• Tamarind: A pod-like fruit with a tangy, sweet pulp.
  • Persimmon: A fruit that looks similar to a tomato, but orange rather than red. Has a mild, sweet caramel flavour.
  • Tangerine: A citrus fruit that is a hybrid of mandarins and oranges.
  • Goji Berry: Also known as wolfberry. Considered to be a health food and used to add sweetness to traditional soups.
  • Loganberry: A hybrid mix between blackberries and raspberries.
  • Mulberry: A wild, sweet berry that is commonly used in jams, tarts and preserves.
  • Eclair: A long pastry filled with cream or custard and topped with dark chocolate.
  • Souffle: An egg-based dish that is fluffy with a crisp top.
  • Strudel: A layered pastry with a sweet filling that is usually topped with icing sugar and cinnamon.
  • Suet Pudding: A pudding that is made with suet, wheat flour, breadcrumb and dried fruits.
  • Fruit Tart: A tart that is filled with some kind of fruit preserve, and sometimes cream or custard.
  • Tiramisu: A coffee-flavoured dessert consisting of ladyfingers soaked in coffee and layered with egg, sugar, mascarpone and cocoa.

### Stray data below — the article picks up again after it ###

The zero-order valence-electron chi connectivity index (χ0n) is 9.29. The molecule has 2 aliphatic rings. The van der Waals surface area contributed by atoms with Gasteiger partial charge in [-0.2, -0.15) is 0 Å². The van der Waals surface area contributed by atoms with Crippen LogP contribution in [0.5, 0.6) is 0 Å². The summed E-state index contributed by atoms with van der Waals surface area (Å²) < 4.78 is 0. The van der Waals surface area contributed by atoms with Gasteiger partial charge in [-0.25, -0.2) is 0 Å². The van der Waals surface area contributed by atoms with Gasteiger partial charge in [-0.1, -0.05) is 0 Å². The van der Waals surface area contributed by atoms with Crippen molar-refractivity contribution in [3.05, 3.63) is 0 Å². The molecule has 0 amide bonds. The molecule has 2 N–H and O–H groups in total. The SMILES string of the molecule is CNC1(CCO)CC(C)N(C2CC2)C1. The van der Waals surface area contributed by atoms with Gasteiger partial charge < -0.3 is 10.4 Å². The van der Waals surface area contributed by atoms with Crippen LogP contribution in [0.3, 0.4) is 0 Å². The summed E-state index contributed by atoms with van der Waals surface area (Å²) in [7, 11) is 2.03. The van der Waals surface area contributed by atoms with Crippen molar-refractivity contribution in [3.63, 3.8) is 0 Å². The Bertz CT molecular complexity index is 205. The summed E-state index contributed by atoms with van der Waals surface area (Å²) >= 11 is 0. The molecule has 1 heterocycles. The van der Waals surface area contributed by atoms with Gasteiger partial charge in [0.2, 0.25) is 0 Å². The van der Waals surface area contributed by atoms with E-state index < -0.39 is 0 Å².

• Blackberry: A small, sweet berry with dark purple colouring.
  • Boysenberry: A small berry with a dark maroon colour.
  • Noah Pudding: Also known as Ashure. A sweet dessert porridge made of grains, fruits and nuts.
  • Plantains: A type of sweet banana.
  • Ice Kachang: An Asian dessert that involves red bean, sweet corn, shaved ice, sugar syrup and jelly.
  • Currants: Dried grapes.
  • Rhubarb: A vegetable with a red stem and green leaves. The stalks are commonly cooked with sugar and used in pies and tarts.
  • Red Velvet: A chocolate layer cake with red colouring.
  • Anzac Cookie: A sweet biscuit primarily made of oats, sugar, margarine and golden syrup. Can also have sultanas or dried berries mixed through.
  • Panna Cotta: Cream that is sweetened and thickened with gelatin. Can also be flavoured with coffee, vanilla or caramel.
  • Oatmeal Cookies: Cookies made with oatmeal. Commonly flavoured with honey or maple syrup.
  • Peanut Brittle: Hard sugar candy with peanuts.
  • Peanut Butter Cookie: Cookies with peanut butter and peanuts as the main flavouring ingredient.
  • Praline: A sweet made with nuts, sugar and cream. Commonly has a chocolate outer shell.
  • Scones: A baked good served with butter, jam and cream.
  • Sponge Cake: A light, fluffy cake that is commonly layered with cream and jam.